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Luciana Nofal

Skin of Color Seminar Series to Provide Latest Research and Practical Pearls for Dermatologic Treatment of Skin of Color

By | Media Coverage | No Comments

Source: DermWire

Now in its tenth year, the Skin of Color Seminar Series (SOCSS) will be the largest medical education event of 2018 dedicated to providing dermatologists with evidence-based research and practical pearls in treating skin of color, including patients with multiracial backgrounds. SOCSS, which will take place May 5 and 6 at the Crowne Plaza Times Square in New York, uses a didactic, case-based approach through lectures, hands-on-training, and live demonstrations. Series co-chairs and founders are dermatologists Andrew Alexis, MD and Eliot Battle, MD…

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Successful Treatment of Keloid With Fractionated Carbon Dioxide (CO2) Laser and Laser-Assisted Drug Delivery of Triamcinolone Acetonide Ointment in an African-American Man

By | SOC Manuscripts | No Comments

Source: J Drugs Dermatol. 2017;16(9):925-927.

Ekaterina Kraeva MD, Derek Ho MD, and Jared Jagdeo MD MS

Keloids are fibrous growths that occur as a result of abnormal response to dermal injury. Keloids are cosmetically disfiguring and may impair function, often resulting in decreased patient quality-of-life. Treatment of keloids remains challenging, and rate of recurrence is high. We present a case of a 39-year-old African-American man (Fitzpatrick VI) with a 10-year history of keloid, who was successfully treated with eight sessions of fractionated carbon dioxide (CO2) laser immediately followed by laser-assisted drug delivery (LADD) of topical triamcinolone acetonide (TAC) ointment and review the medical literature on fractionated CO2 laser treatment of keloids. To the best of our knowledge, this is the first report of successful treatment of a keloid using combination therapy of fractionated CO2 laser and LADD with topical TAC ointment in an African-American man (Fitzpatrick VI) with excellent cosmetic results sustained at 22 months post-treatment. We believe that this combination treatment modality may be safe and efficacious for keloids in skin of color (Fitzpatrick IV-VI) and other patients. This case highlights the ability of laser surgeons to safely use fractionated CO2 lasers in patients of all skin colors.

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Microneedling in All Skin Types: A Review

By | SOC Manuscripts | No Comments

Source: J Drugs Dermatol. 2017;16(4):308-314.

Lauren Meshkov Bonati MD, Gorana Kuka Epstein MD, and Tamara Lazic Strugar MD

Microneedling procedures are growing in popularity for a wide variety of skin conditions. This paper comprehensively reviews the medical literature regarding skin needling efficacy and safety in all skin types and in multiple dermatologic conditions. A PubMed literature search was conducted in all languages without restriction and bibliographies of relevant articles reviewed. Search terms included: “microneedling,” “percutaneous collagen induction,” “needling,” “skin needling,” and “dermaroller.” Microneedling is most commonly used for acne scars and cosmetic rejuvenation, however, treatment benefit has also been seen in varicella scars, burn scars, keloids, acne, alopecia, and periorbital melanosis, and has improved flap and graft survival, and enhanced transdermal delivery of topical products. Side effects were mild and self-limited, with few reports of post-inflammatory hyperpigmentation, and isolated reports of tram tracking, facial allergic granuloma, and systemic hypersensitivity.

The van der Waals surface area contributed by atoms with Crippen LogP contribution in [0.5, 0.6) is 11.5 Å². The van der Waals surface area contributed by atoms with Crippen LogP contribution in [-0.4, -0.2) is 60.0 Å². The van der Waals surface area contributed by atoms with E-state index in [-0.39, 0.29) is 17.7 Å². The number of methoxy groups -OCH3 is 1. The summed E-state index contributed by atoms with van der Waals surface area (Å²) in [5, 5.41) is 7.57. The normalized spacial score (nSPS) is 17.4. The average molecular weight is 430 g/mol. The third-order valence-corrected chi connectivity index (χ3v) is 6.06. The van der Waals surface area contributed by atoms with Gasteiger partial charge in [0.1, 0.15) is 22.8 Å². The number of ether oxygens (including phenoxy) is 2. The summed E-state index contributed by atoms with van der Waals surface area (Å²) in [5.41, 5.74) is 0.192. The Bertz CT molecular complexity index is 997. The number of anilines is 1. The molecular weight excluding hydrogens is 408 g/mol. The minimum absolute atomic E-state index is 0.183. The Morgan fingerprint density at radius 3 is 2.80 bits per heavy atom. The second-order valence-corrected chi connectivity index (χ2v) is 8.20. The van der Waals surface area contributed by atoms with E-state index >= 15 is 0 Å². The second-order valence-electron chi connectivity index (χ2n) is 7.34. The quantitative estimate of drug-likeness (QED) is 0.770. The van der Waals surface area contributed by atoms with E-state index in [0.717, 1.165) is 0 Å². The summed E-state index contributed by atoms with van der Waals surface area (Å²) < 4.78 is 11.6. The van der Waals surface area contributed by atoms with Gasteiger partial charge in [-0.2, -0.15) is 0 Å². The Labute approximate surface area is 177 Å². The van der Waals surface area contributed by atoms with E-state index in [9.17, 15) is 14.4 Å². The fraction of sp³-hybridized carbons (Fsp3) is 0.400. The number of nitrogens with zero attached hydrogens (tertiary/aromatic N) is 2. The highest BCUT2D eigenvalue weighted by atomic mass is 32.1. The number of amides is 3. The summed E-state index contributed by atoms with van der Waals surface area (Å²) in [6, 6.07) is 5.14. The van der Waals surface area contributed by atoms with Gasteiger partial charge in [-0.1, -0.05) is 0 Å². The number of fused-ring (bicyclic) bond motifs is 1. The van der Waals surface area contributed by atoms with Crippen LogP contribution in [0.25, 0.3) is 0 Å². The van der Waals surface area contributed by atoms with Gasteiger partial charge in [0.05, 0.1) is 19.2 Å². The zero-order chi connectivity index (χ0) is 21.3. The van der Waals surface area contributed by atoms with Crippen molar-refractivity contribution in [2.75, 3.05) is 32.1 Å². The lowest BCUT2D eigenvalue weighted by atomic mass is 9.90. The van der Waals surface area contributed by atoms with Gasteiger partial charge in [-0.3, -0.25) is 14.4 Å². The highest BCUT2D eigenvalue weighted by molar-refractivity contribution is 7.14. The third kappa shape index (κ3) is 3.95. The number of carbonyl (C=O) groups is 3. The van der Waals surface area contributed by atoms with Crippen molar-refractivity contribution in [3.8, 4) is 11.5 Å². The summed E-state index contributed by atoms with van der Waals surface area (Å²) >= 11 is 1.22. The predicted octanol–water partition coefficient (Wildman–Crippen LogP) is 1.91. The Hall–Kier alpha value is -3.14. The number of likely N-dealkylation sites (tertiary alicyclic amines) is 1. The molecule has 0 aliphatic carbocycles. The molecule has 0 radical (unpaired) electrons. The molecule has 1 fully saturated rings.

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Quality of Life in a Vitiligo Support Group

By | SOC Manuscripts | No Comments

Source: J Drugs Dermatol. 2017;16(4):344-350.

Saba Zabetian MD, Gordon Jacobson MS, Henry W. Lim MD, Melody J. Eide MD, and Richard H. Huggins MD

BACKGROUND: No study has examined the impact of vitiligo support group membership on vitiligo patient quality of life (QoL).

OBJECTIVE: We sought to examine the QoL impact of vitiligo support groups by comparing QoL and associated patient characteristics between vitiligo patients who are and are not members of a vitiligo support group.

METHODS: Members of a Henry Ford Hospital-sponsored, Southeast Michigan Vitiligo Support Group were compared to non-member vitiligo patients recruited from a previous study cohort.17 Eligible patients were asked to complete the Dermatology Life Quality Index (DLQI) and a study-specific questionnaire designed to collect relevant patient characteristics.

RESULTS: The mean DLQI scores for the support group members and non-members were similar (7.1 ± 5.4 and 6.0 ± 6.5, respectively; P-value 0.2), despite the support group members reporting more severe overall disease and increased disease severity in exposed portions of the body. The African-American: Caucasian ratio and the prevalence of unemployment were both significantly higher among the support group participants. Limitations: Small sample size may have limited the study’s ability to demonstrate the differences between the support group participants and the controls.

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